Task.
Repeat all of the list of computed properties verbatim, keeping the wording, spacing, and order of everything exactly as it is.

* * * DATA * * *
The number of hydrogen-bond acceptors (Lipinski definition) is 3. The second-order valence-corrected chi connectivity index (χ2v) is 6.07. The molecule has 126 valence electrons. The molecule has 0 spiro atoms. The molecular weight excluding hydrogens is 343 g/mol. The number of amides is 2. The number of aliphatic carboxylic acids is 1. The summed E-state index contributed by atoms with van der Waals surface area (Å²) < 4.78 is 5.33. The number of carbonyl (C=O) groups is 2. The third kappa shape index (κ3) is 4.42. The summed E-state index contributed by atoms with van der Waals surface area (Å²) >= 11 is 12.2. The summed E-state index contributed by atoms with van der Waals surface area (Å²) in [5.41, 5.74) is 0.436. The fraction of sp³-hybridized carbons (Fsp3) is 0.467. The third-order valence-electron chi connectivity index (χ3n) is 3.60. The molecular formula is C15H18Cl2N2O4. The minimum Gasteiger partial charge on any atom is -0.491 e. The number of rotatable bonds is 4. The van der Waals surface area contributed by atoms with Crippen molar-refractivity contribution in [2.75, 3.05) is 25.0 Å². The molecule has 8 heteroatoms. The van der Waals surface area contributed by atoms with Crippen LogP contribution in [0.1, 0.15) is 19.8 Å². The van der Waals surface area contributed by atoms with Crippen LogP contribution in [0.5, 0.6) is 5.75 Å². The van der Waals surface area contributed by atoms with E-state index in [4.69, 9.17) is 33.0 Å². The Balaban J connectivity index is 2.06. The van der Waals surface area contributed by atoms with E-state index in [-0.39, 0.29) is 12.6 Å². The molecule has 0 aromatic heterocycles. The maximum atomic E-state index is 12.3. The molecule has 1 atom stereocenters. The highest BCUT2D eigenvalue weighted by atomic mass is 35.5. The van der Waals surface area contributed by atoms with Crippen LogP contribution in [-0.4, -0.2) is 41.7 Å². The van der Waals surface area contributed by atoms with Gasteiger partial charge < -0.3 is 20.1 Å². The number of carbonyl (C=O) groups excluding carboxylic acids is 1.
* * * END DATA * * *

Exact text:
The number of hydrogen-bond acceptors (Lipinski definition) is 3. The second-order valence-corrected chi connectivity index (χ2v) is 6.07. The molecule has 126 valence electrons. The molecule has 0 spiro atoms. The molecular weight excluding hydrogens is 343 g/mol. The number of amides is 2. The number of aliphatic carboxylic acids is 1. The summed E-state index contributed by atoms with van der Waals surface area (Å²) < 4.78 is 5.33. The number of carbonyl (C=O) groups is 2. The third kappa shape index (κ3) is 4.42. The summed E-state index contributed by atoms with van der Waals surface area (Å²) >= 11 is 12.2. The summed E-state index contributed by atoms with van der Waals surface area (Å²) in [5.41, 5.74) is 0.436. The fraction of sp³-hybridized carbons (Fsp3) is 0.467. The third-order valence-electron chi connectivity index (χ3n) is 3.60. The molecular formula is C15H18Cl2N2O4. The minimum Gasteiger partial charge on any atom is -0.491 e. The number of rotatable bonds is 4. The van der Waals surface area contributed by atoms with Crippen molar-refractivity contribution in [2.75, 3.05) is 25.0 Å². The molecule has 8 heteroatoms. The van der Waals surface area contributed by atoms with Crippen LogP contribution in [0.1, 0.15) is 19.8 Å². The van der Waals surface area contributed by atoms with Crippen LogP contribution in [0.5, 0.6) is 5.75 Å². The van der Waals surface area contributed by atoms with E-state index in [4.69, 9.17) is 33.0 Å². The Balaban J connectivity index is 2.06. The van der Waals surface area contributed by atoms with E-state index in [-0.39, 0.29) is 12.6 Å². The molecule has 0 aromatic heterocycles. The maximum atomic E-state index is 12.3. The molecule has 1 atom stereocenters. The highest BCUT2D eigenvalue weighted by atomic mass is 35.5. The van der Waals surface area contributed by atoms with Crippen LogP contribution in [-0.4, -0.2) is 41.7 Å². The van der Waals surface area contributed by atoms with Gasteiger partial charge < -0.3 is 20.1 Å². The number of carbonyl (C=O) groups excluding carboxylic acids is 1.